Femi Kuti Talks About Life Struggles, Raising His Son
Femi Kuti, Afrobeat musician, activist, and the eldest son of the late Fela Anikulapo Kuti, sits with Chude Jideonwo, founder of Joy, Inc., on a recent episode of #WithChude, to discuss being a single father, the loss of his parents, and the impact it had on his life.
On the lowest point in his life, he shared, “I have had many low points. The beatings of my father started when I was a teenager. So, schooling was a very depressing time for me because there were teachers that liked [my father], and teachers that didn’t like him. So, if I got into trouble with a teacher that didn’t like him, that teacher will beat me because they didn’t like my father.
“Then there were the rich children in the same school, and they didn’t like me because I was Fela’s son. So, I was fighting for most of my time in school.”
Femi also shared about dealing with grief after the death of his loved ones, especially his mother. “I’ve also experienced death. The passing of my mother was probably the worst time because my mother was like my pillar, and when she died, I was lost.
“Till about 3/4 years ago I would still wake up wanting to go and say good morning to her. Because every morning the first person I wanted to see was my mother.”
He added, “I didn’t cry because everyone was saying, ‘you’re the man’, ‘you must hold on’! Fela had just gone, my sister had gone, my cousin had gone. Some people predicted the 12 of us will die, and I was thinking is this prediction going to come through? Then we had our internal family problems, my wife goes, and then they said, ‘Femi is going mad’. But I am thankful that I overcame it, I think it is what have made me a better person.”
On his relationship with his son, he shared, “When I was bringing him up, he was all that mattered. I had lost my mother, my wife had left, and he was my joy. Fela had gone, and the only thing I had to hold on to was him. He also reminded me so much of my youth, people had thought that because we were Fela’s children, it was so nice. So, I just said, where do I think Fela went wrong in my life, where I think he went wrong, I’ll correct it with my son, and where I think he was right, I will emphasize it and bring him up to understand that I am still not a perfect father”.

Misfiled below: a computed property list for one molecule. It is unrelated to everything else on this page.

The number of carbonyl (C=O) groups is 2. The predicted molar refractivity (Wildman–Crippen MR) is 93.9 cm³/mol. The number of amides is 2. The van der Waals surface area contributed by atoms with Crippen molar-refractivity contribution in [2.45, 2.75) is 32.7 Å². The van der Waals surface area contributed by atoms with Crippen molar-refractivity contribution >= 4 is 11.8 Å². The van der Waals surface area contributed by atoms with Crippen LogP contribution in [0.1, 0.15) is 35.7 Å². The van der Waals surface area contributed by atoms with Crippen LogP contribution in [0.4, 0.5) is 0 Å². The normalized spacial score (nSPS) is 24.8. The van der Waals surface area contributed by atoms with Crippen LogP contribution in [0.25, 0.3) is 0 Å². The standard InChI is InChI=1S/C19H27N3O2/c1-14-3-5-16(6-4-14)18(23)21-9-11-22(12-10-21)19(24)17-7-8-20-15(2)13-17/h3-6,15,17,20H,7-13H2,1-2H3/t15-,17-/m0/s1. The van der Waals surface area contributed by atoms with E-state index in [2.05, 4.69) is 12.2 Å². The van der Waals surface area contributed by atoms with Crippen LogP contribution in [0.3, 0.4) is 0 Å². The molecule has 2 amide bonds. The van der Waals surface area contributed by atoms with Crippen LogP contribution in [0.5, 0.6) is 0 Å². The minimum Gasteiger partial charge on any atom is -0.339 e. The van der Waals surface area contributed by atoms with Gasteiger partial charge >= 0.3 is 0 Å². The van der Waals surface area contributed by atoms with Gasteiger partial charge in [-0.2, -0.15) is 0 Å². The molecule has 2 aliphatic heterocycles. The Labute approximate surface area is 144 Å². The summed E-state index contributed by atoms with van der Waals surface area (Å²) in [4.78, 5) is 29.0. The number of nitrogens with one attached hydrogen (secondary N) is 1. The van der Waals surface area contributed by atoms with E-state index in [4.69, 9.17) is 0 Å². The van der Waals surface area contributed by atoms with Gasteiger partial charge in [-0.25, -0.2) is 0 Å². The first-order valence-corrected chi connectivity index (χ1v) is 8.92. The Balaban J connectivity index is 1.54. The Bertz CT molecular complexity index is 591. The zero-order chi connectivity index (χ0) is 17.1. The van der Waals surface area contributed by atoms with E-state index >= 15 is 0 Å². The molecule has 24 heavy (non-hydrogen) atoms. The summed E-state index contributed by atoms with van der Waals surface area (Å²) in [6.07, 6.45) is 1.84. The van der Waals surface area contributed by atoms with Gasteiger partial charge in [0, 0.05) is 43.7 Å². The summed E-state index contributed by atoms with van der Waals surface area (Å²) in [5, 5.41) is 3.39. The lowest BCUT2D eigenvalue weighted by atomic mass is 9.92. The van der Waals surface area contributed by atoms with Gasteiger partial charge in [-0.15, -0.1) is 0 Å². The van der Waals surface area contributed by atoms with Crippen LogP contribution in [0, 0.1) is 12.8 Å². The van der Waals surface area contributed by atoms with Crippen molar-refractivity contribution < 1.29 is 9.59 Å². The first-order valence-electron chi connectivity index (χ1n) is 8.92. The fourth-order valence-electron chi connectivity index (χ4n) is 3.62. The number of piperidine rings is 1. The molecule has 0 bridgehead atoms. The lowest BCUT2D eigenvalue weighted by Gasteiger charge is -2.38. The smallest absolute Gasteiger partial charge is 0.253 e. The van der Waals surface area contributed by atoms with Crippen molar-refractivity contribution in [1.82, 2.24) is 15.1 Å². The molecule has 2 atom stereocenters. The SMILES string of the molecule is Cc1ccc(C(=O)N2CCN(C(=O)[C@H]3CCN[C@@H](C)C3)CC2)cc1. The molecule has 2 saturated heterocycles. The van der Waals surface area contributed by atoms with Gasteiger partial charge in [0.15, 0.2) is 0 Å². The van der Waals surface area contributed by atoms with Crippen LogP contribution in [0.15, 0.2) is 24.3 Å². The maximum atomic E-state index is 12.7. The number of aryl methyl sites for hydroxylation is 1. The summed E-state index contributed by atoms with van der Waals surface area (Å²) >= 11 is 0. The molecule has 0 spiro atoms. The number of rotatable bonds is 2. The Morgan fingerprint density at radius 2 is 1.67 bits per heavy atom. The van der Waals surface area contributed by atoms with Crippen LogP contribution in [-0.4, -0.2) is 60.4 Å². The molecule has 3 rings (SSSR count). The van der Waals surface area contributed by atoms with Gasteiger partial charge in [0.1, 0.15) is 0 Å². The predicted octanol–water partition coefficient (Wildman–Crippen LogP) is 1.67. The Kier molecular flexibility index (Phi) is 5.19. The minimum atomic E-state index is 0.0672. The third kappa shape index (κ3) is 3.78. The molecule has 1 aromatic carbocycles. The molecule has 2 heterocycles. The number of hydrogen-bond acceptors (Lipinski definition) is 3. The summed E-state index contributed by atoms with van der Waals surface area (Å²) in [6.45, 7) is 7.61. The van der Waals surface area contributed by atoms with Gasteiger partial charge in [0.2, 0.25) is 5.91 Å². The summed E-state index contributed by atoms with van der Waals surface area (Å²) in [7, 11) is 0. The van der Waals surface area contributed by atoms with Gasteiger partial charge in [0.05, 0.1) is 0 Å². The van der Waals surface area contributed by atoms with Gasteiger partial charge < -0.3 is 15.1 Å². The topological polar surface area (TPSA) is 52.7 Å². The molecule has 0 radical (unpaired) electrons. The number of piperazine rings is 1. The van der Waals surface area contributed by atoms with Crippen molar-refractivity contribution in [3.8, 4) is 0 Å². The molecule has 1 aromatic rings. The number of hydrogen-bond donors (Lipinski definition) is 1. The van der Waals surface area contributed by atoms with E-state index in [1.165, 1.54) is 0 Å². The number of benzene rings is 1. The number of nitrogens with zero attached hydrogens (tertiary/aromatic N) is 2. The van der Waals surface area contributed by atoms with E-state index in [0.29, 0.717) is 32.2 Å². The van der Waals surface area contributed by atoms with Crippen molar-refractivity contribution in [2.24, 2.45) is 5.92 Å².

“When he was growing up, we spent 6 years in the shrine because they were sending thugs and police to raid, so the only way to stop that was to move into the shrine. So, I put all my adopted children and my son upstairs, and then, somebody comes to me and said, what if they kill your son?
“So, I thought it was a political message because I was very political at that time. Social media wasn’t as it was today so, people will raid, police will raid here, and nobody will talk, and the press was against me for whatever reason they had against me. All I had was my son. My son, my elder sister, and her daughter, but my son was closer because he is my son.
“So, I molded him and gave him all the opportunities I didn’t have — musically and otherwise. So, everybody thought I was bringing him up as a spoilt child and people would say I was spoiling him, and I would say, ‘He’s like a flower; I’m giving him sunlight, and watering him”, he added.